Code Creep – SharePoint “CDN”

Centralizing your SharePoint client side code

“Code Creep”… no it’s not the latest thriller movie out of Hollywood, although it probably could be. I’m referring to the sprawl of client side code files that are stored when implementing client side web parts or “widgets” in SharePoint. A common solution for implementing “widgets” in SharePoint is to store the files in a document library, linking to them with a CEWP that will then run and render your “widget”. This is an effective way to implement customization when you don’t have administrator access, or you’re running in SharePoint online, or you just prefer the flexibility of a client side development paradigm; as some of my colleagues in the SharePoint community like to say, “It isn’t code, it’s content.” However, depending on the complexities of your environment and your development staff, this kind of end run can cause maintenance issues at best, horror stories at worst.

There are many ways to solve the code creep problem, from simple to incredibly complicated, and of course, as with everything there is no one-size-fits-all answer. Some guidance from my perspective centers on where your code will be implemented and how big your farm/tenant(s) are.

I’ve created a matrix below that outlines my thoughts on the subject.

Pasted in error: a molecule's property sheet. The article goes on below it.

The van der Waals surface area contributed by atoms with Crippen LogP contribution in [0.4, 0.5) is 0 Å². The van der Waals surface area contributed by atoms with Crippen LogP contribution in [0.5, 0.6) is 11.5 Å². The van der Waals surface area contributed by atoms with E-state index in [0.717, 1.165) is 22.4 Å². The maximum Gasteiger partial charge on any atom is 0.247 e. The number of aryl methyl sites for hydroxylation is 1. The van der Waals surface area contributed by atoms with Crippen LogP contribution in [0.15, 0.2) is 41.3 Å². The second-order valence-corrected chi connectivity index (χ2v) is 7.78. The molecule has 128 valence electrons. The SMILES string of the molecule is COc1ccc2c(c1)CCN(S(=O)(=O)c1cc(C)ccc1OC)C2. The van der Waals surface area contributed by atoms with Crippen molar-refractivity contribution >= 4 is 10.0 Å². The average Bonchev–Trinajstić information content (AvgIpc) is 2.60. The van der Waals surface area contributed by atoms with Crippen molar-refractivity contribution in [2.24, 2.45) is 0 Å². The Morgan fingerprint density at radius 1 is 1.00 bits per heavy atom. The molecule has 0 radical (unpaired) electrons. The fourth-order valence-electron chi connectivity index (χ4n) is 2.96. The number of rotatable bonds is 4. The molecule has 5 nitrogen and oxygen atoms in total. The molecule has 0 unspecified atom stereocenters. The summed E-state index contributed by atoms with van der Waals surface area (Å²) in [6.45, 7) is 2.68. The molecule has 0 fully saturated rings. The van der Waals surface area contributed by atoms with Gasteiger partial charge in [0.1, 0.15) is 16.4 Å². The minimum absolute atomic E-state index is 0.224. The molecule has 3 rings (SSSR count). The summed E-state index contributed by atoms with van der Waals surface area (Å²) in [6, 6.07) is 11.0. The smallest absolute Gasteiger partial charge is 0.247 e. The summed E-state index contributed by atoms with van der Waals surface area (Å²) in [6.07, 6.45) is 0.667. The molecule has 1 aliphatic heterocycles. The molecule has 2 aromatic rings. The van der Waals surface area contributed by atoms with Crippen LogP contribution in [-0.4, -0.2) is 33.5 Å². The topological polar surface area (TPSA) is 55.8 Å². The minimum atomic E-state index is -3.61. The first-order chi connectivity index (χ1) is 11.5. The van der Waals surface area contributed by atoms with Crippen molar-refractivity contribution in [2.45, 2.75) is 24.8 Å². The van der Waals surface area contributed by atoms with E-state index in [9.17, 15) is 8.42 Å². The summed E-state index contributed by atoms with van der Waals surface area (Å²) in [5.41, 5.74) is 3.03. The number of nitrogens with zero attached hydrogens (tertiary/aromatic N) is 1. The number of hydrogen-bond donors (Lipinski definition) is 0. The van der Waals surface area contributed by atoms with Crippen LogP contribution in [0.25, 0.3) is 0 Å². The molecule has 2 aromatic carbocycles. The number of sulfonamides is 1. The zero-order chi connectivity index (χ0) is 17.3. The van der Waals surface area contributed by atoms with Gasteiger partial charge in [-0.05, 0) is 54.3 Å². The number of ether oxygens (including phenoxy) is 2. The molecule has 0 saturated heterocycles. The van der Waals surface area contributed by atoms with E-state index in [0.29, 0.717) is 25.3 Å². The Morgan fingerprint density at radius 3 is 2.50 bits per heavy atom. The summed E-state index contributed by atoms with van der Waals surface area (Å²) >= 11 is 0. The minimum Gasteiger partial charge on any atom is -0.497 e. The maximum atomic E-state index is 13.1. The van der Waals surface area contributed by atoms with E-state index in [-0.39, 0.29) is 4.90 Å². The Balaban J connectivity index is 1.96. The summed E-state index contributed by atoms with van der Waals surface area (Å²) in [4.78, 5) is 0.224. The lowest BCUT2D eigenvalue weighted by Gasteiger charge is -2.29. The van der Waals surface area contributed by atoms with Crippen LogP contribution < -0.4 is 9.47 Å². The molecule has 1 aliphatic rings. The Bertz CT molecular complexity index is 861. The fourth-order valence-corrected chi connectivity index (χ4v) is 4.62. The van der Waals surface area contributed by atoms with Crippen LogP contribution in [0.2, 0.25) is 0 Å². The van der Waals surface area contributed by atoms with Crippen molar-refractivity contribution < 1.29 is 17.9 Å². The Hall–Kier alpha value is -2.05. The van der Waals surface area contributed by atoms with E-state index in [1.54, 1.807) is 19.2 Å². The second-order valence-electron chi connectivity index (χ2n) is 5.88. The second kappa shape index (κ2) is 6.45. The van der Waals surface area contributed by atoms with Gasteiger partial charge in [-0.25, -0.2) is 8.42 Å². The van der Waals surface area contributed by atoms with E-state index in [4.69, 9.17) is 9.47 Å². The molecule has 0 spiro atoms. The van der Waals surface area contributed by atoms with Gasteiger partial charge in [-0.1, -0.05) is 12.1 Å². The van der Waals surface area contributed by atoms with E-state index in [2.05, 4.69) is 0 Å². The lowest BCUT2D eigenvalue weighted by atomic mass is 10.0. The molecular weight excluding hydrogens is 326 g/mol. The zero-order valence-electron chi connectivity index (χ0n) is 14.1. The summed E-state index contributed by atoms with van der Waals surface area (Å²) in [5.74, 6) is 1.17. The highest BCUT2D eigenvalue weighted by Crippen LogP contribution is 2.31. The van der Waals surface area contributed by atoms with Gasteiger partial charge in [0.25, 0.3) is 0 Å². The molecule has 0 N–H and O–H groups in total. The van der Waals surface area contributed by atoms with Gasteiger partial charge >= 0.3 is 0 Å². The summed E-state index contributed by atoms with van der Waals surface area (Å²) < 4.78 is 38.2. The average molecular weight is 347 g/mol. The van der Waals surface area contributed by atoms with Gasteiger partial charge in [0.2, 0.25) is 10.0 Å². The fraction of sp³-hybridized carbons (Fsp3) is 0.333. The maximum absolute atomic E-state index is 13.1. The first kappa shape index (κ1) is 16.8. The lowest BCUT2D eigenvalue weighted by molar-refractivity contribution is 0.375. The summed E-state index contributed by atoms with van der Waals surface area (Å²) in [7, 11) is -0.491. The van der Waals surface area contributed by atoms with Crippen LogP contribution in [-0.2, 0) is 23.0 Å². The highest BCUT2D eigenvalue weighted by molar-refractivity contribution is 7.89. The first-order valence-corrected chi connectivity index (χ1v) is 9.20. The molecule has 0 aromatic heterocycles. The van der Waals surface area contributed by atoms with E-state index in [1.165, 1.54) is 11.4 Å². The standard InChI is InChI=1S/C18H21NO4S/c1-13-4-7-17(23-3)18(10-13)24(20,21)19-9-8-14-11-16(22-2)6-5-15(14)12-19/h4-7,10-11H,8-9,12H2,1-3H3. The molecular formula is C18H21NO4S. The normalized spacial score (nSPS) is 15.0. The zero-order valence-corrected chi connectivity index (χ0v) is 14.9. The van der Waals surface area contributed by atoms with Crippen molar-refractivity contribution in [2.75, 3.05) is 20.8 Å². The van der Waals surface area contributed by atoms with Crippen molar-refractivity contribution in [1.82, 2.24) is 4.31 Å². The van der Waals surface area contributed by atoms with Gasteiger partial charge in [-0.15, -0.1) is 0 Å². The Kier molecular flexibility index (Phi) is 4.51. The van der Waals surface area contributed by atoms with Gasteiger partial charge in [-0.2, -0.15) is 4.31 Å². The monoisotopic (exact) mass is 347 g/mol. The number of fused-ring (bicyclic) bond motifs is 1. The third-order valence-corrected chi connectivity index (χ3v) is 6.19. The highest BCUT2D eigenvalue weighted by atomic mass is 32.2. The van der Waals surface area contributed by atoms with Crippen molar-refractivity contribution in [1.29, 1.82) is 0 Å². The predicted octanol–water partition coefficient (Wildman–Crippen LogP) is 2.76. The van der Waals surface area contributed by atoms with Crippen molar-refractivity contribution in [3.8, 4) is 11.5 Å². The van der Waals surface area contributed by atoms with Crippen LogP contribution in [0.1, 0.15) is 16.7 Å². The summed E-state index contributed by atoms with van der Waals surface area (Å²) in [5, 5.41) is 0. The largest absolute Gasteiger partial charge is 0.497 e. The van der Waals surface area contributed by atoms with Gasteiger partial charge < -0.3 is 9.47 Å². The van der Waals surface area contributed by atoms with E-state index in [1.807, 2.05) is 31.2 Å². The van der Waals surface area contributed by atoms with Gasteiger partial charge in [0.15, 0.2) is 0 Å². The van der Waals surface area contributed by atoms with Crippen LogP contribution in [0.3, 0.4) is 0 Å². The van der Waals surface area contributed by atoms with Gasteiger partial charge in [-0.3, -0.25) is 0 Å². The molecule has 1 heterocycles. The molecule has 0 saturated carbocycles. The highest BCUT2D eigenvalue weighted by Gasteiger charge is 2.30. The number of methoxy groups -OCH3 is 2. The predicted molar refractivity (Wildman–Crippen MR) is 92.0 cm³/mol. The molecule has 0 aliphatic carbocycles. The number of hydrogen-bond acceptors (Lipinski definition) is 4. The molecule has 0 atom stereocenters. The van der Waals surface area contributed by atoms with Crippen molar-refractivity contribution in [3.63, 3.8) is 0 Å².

solutionmatrix

 

The solution I’m going to focus on in this post is the “Store code in a site collection specifically for your client side code”, or basically creating a private CDN (Content Delivery Network) within your own tenant/farm.  In my opinion this is a fairly good solution to balance code maintenance/deployment without going all the way to the cost and complexities of implementing a full blown commercial style CDN.

The scenario is that you have developed or are developing client side “widgets” that you’re going to use in multiple site collections within a farm or tenant. My solution is to build a site collection specifically for storing the code needed to render those widgets.  And by code I mean all the html, js, and css files.  Any third party libraries that are already hosted on a CDN could be referenced separately and do not need to be added to your internal CDN, however, my rule of thumb is that if your SharePoint farm is behind a firewall and people access it from an internal network, you should consider downloading copies of the libraries you need and host them locally.  No reason why your solutions shouldn’t work if the internet goes down.

So let’s say I create a new site collection and I call it CDN so that my URL is http(s)://mysharepointurl/sites/CDN

I can disable most site collection and site features, leaving enabled at a minimum:

  • SharePoint Server Standard Site Collection features
  • SharePoint Server Standard Site features

Everything else is optional depending on what you want to do in your CDN, create approval workflows, etc…